You sell your car and the buyer drives off in it. When they don’t title it in their name bad things happen. And despite how easy this is to avoid, many people still allow it to happen. It is this week’s podcast topic.

I get a surprising number of calls on this at my office and the only thing that ever changes is the bad result. The results are always bad, they are just bad in different ways.

The buyer of the car drives it for a while and then abandons it when it breaks down. The buyer of the car skips the title to someone else who is pissed off and wants to sue the seller but they can only find your name on the title. The buyer gets in an accident with the car and the victims want to sue the “owner” of the car who has the deepest pockets.

Yet, everytime I mention this topic I get a ream of comments from people who tell me they have sold cars without doing this and nothing bad has ever happened as a result. I also hear from the car-flippers who tell me they wouldn’t let the seller “force” them to re-title the car because those pesky taxes would cut into their profit margins.

And of course, there are a couple of states that allow the seller to go online and file something to indicate that the car has been sold. But what happens if the buyer doesn’t follow through - and then goes on to do one of the “bad” things described above?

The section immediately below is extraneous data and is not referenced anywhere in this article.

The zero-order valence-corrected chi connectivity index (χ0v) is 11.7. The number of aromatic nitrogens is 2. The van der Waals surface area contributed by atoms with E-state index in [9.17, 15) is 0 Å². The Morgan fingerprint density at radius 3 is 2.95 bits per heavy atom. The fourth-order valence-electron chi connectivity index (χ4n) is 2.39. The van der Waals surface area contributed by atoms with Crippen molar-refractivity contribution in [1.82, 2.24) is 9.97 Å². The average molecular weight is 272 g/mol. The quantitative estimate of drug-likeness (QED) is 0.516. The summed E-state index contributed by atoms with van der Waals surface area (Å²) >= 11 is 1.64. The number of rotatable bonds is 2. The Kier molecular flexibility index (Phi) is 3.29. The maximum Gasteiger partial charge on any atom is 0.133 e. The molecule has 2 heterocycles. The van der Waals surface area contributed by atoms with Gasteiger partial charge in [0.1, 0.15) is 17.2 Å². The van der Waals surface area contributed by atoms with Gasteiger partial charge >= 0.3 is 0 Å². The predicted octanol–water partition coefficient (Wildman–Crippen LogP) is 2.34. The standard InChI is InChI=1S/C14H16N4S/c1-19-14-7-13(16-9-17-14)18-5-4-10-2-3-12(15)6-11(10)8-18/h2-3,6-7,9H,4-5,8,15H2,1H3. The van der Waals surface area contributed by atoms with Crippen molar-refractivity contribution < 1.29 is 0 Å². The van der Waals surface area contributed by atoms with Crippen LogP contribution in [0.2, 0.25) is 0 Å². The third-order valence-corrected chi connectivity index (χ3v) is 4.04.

Advertisement

So, I explain it all in this week’s podcast. Here is the audio:

And the video:

And the top shot is a window sticker from a 1970 Plymouth Superbird. This one would have set you back $5,466.

Advertisement

Follow me on Twitter: @stevelehto

See my videos on Youtube: Steve Lehto

Hear my podcast on iTunes: Lehto’s Law

Steve Lehto has been practicing law for 24 years, almost exclusively in consumer protection and Michigan lemon law. He wrote The Lemon Law Bible and Chrysler’s Turbine Car: The Rise and Fall of Detroit’s Coolest Creation.

Advertisement

This website may supply general information about the law but it is for informational purposes only. This does not create an attorney-client relationship and is not meant to constitute legal advice, so the good news is we’re not billing you by the hour for reading this. The bad news is that you shouldn’t act upon any of the information without consulting a qualified professional attorney who will, probably, bill you by the hour.